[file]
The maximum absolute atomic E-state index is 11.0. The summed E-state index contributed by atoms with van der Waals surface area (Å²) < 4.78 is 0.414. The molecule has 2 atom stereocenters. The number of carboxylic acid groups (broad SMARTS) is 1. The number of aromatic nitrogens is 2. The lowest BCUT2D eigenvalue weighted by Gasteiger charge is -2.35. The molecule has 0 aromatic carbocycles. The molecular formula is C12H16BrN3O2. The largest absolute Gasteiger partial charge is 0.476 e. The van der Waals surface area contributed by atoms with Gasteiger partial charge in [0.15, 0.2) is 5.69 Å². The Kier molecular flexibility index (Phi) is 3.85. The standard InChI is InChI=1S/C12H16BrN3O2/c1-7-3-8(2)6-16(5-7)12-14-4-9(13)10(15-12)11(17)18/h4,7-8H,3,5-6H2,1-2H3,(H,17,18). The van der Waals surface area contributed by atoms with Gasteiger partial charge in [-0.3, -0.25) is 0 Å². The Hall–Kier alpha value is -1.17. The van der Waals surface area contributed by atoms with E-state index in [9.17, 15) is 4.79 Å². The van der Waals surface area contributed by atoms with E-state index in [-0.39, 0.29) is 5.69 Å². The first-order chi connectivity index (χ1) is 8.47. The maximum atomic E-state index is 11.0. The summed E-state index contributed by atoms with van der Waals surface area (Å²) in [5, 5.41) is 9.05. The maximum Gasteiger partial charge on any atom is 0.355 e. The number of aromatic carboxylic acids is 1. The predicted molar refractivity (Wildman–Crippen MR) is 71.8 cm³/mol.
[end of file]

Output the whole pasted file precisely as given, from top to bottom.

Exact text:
The maximum absolute atomic E-state index is 11.0. The summed E-state index contributed by atoms with van der Waals surface area (Å²) < 4.78 is 0.414. The molecule has 2 atom stereocenters. The number of carboxylic acid groups (broad SMARTS) is 1. The number of aromatic nitrogens is 2. The lowest BCUT2D eigenvalue weighted by Gasteiger charge is -2.35. The molecule has 0 aromatic carbocycles. The molecular formula is C12H16BrN3O2. The largest absolute Gasteiger partial charge is 0.476 e. The van der Waals surface area contributed by atoms with Gasteiger partial charge in [0.15, 0.2) is 5.69 Å². The Kier molecular flexibility index (Phi) is 3.85. The standard InChI is InChI=1S/C12H16BrN3O2/c1-7-3-8(2)6-16(5-7)12-14-4-9(13)10(15-12)11(17)18/h4,7-8H,3,5-6H2,1-2H3,(H,17,18). The van der Waals surface area contributed by atoms with Gasteiger partial charge in [-0.3, -0.25) is 0 Å². The Hall–Kier alpha value is -1.17. The van der Waals surface area contributed by atoms with E-state index in [9.17, 15) is 4.79 Å². The van der Waals surface area contributed by atoms with E-state index in [-0.39, 0.29) is 5.69 Å². The first-order chi connectivity index (χ1) is 8.47. The maximum atomic E-state index is 11.0. The summed E-state index contributed by atoms with van der Waals surface area (Å²) in [5, 5.41) is 9.05. The maximum Gasteiger partial charge on any atom is 0.355 e. The number of aromatic carboxylic acids is 1. The predicted molar refractivity (Wildman–Crippen MR) is 71.8 cm³/mol.